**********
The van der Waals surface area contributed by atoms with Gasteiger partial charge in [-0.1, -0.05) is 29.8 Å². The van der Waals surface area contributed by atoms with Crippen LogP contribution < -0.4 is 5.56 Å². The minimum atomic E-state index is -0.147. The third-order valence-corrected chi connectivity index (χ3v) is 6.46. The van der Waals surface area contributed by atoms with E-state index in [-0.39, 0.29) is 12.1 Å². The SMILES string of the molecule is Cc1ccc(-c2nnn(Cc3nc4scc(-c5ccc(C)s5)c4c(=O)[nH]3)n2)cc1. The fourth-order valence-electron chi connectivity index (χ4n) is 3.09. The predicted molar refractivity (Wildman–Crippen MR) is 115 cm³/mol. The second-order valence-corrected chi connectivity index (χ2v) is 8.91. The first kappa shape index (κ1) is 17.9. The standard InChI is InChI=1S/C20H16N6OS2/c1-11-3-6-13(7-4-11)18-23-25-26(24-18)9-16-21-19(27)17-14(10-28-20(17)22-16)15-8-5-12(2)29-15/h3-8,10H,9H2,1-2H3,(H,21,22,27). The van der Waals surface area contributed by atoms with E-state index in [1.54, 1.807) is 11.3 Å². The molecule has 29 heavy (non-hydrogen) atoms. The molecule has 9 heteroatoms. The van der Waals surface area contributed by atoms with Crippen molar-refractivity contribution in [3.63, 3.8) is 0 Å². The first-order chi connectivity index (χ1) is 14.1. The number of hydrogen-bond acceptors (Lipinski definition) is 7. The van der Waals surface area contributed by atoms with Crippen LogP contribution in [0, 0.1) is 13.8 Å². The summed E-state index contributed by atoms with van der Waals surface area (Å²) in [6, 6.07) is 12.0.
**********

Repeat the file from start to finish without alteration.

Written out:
The van der Waals surface area contributed by atoms with Gasteiger partial charge in [-0.1, -0.05) is 29.8 Å². The van der Waals surface area contributed by atoms with Crippen LogP contribution < -0.4 is 5.56 Å². The minimum atomic E-state index is -0.147. The third-order valence-corrected chi connectivity index (χ3v) is 6.46. The van der Waals surface area contributed by atoms with E-state index in [-0.39, 0.29) is 12.1 Å². The SMILES string of the molecule is Cc1ccc(-c2nnn(Cc3nc4scc(-c5ccc(C)s5)c4c(=O)[nH]3)n2)cc1. The fourth-order valence-electron chi connectivity index (χ4n) is 3.09. The predicted molar refractivity (Wildman–Crippen MR) is 115 cm³/mol. The second-order valence-corrected chi connectivity index (χ2v) is 8.91. The first kappa shape index (κ1) is 17.9. The standard InChI is InChI=1S/C20H16N6OS2/c1-11-3-6-13(7-4-11)18-23-25-26(24-18)9-16-21-19(27)17-14(10-28-20(17)22-16)15-8-5-12(2)29-15/h3-8,10H,9H2,1-2H3,(H,21,22,27). The van der Waals surface area contributed by atoms with E-state index in [1.54, 1.807) is 11.3 Å². The molecule has 29 heavy (non-hydrogen) atoms. The molecule has 9 heteroatoms. The van der Waals surface area contributed by atoms with Crippen molar-refractivity contribution in [3.63, 3.8) is 0 Å². The first-order chi connectivity index (χ1) is 14.1. The number of hydrogen-bond acceptors (Lipinski definition) is 7. The van der Waals surface area contributed by atoms with Crippen LogP contribution in [0, 0.1) is 13.8 Å². The summed E-state index contributed by atoms with van der Waals surface area (Å²) in [6, 6.07) is 12.0.